Communications Studies, it was! Not one, solitary math class required. Perfect. (So what if it isn’t exactly recognized as a legitimate degree in some cases? Who cares if COMS can’t prepare you for any specific career when you graduate?)
But, you know, math is sort of like the underdog movie character who keeps trying to win the heart of the beautiful heroine. There are many obstacles along the way: heroine falls in love with a different subject in school (Psychology, perhaps?), heroine blatantly tells underdog subject that she never wants to see him again, or heroine prefers more muscular subject types (like rugged Greek Mythology) to the tall and lanky type of the underdog (Geeky Stringbean Math). But Math keeps trying. Then one day, the heroine unexpectedly finds herself in an Accounting position, out of all the possible jobs in the world!, and Math embraces her passionately, saying “I forgive you! I always knew in my heart that we were meant to be together. Stop fighting it– it’s OK to love me back!”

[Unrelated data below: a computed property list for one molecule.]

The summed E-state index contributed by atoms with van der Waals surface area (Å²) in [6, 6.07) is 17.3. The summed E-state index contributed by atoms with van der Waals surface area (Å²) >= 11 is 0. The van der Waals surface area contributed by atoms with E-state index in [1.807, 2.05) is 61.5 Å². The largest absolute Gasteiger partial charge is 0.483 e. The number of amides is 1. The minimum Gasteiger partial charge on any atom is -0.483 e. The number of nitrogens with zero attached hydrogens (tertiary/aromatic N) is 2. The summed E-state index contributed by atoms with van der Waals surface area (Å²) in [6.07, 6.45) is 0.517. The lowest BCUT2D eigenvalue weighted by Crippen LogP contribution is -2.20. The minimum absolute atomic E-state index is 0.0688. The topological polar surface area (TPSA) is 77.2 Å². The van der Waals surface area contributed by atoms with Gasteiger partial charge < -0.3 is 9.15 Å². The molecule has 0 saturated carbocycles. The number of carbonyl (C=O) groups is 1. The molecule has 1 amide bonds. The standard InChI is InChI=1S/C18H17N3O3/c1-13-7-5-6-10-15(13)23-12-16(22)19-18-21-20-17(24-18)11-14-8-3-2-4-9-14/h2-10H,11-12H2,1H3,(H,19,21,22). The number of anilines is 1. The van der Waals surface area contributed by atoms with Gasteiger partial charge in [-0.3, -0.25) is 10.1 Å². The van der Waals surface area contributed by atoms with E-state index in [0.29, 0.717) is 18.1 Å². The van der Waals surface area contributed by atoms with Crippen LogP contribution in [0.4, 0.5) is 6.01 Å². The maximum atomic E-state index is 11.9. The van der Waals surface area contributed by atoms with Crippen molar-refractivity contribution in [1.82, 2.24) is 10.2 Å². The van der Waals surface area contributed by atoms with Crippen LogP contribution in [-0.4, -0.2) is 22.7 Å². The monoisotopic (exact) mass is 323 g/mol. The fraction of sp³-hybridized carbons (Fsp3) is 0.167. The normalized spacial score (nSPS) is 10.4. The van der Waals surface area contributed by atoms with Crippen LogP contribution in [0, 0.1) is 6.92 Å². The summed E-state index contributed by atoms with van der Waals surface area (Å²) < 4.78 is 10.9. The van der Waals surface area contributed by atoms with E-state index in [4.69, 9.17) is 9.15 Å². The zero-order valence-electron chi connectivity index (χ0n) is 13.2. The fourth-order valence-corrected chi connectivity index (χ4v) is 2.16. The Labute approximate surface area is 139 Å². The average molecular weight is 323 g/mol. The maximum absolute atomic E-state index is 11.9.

That’s essentially what happened to me with math. Having no accounting training or experience whatsoever, I landed an honest-to-god Accounting position at my former workplace without actually trying/officially applying (and then I proceeded to just sit in front of my new adding machine blinking like a dumbfounded idiot). I was stunned to be in this position but also determined to WIN AT ACCOUNTING if that’s what needed to happen. My supervisor was wonderful the whole time– patiently explaining the difference between a ‘debit’ and a ‘credit’ to me when I just wanted to talk in terms of ‘pluses’ and ‘minuses’, and spoon-feeding me nuggets of accounting wisdom whenever possible. Her: This is the Cash Receipts spreadsheet. What do you mean, you’ve never used Excel before? Um… [awkward silence]. Me: Uh, is the answer ’4′?